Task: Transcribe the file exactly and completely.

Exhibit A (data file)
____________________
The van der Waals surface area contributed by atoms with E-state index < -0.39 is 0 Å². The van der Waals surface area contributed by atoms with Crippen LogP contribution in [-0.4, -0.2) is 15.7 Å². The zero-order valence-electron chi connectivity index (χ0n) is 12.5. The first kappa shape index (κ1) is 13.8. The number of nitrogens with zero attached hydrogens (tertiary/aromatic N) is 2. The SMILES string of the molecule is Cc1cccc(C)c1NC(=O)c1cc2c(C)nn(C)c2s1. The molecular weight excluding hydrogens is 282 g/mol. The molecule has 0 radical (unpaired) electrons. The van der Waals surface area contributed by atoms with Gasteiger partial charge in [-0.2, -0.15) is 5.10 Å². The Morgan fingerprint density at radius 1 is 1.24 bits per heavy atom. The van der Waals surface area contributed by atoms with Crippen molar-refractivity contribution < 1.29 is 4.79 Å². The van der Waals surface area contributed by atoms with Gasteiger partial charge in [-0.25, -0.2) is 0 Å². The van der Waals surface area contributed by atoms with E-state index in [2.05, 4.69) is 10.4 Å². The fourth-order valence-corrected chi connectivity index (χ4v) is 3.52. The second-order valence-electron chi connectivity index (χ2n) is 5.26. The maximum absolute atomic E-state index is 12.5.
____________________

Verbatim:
The van der Waals surface area contributed by atoms with E-state index < -0.39 is 0 Å². The van der Waals surface area contributed by atoms with Crippen LogP contribution in [-0.4, -0.2) is 15.7 Å². The zero-order valence-electron chi connectivity index (χ0n) is 12.5. The first kappa shape index (κ1) is 13.8. The number of nitrogens with zero attached hydrogens (tertiary/aromatic N) is 2. The SMILES string of the molecule is Cc1cccc(C)c1NC(=O)c1cc2c(C)nn(C)c2s1. The molecular weight excluding hydrogens is 282 g/mol. The molecule has 0 radical (unpaired) electrons. The van der Waals surface area contributed by atoms with Gasteiger partial charge in [-0.2, -0.15) is 5.10 Å². The Morgan fingerprint density at radius 1 is 1.24 bits per heavy atom. The van der Waals surface area contributed by atoms with Crippen molar-refractivity contribution < 1.29 is 4.79 Å². The van der Waals surface area contributed by atoms with Gasteiger partial charge in [-0.25, -0.2) is 0 Å². The van der Waals surface area contributed by atoms with E-state index in [2.05, 4.69) is 10.4 Å². The fourth-order valence-corrected chi connectivity index (χ4v) is 3.52. The second-order valence-electron chi connectivity index (χ2n) is 5.26. The maximum absolute atomic E-state index is 12.5.